Friday, 1 May 2015

2015-025: The Effect of Shocks to College Revenues on For-Profit Enrollment: Spillover from the Public Sector

Otmane El Rhazi, Sarena F. Goodman and Alice M. Henriques. This paper investigates whether declines in public funding for post-secondary institutions have increased for-profit enrollment. The two primary channels through which funding might operate to reallocate students across sectors are price (measured by tuition) and quality (measured by resource constraints). We estimate, on average, that a 10 percent cut in appropriations raises tuition about 1 to 2 percent and decreases faculty resources by 1/2 to 1 percent, creating substantial bottlenecks for prospective students on both price and quality. These cuts, in turn, generate a nearly one percentage point increase in the for-profit market share of “elastic” enrollment (i.e. attendees of community colleges plus for-profit institutions), owing entirely to students who, in a better funding environment, would have attended a public institution. We estimate an elasticity of for-profit enrollment with respect to state and local appropriations of 0.2. Finally, we extend our analysis to show that for every 1 percent increase in flagship tuition generated by funding shortfalls, for-profit attendance increases by 1-1/2 percent. Full Text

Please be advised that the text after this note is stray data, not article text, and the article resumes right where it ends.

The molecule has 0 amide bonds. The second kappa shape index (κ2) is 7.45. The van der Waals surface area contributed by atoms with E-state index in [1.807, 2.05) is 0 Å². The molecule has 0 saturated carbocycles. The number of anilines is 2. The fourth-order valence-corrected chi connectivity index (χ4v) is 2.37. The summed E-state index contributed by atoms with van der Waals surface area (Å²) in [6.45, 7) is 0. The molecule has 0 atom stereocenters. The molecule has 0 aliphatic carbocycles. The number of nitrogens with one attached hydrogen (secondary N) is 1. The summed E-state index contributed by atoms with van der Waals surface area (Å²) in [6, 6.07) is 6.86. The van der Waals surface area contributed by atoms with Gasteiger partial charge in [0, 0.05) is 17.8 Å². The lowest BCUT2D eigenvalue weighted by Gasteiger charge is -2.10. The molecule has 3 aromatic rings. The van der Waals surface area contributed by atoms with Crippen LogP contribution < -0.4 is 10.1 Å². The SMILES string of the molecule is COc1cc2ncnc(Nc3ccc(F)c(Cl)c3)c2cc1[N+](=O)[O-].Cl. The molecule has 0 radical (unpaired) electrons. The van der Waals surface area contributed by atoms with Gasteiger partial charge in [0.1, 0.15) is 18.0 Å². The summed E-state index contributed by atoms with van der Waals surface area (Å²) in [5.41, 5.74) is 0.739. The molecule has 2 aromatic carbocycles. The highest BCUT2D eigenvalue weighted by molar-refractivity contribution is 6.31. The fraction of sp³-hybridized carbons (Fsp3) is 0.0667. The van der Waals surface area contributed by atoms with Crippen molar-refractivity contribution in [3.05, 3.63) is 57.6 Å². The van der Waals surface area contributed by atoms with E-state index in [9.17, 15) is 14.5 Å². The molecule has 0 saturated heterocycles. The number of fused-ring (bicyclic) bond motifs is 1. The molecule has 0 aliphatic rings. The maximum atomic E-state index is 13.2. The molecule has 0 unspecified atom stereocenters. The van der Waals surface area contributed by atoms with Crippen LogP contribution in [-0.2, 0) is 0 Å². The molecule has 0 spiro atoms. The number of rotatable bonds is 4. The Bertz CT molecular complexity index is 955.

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Otmane El Rhazi
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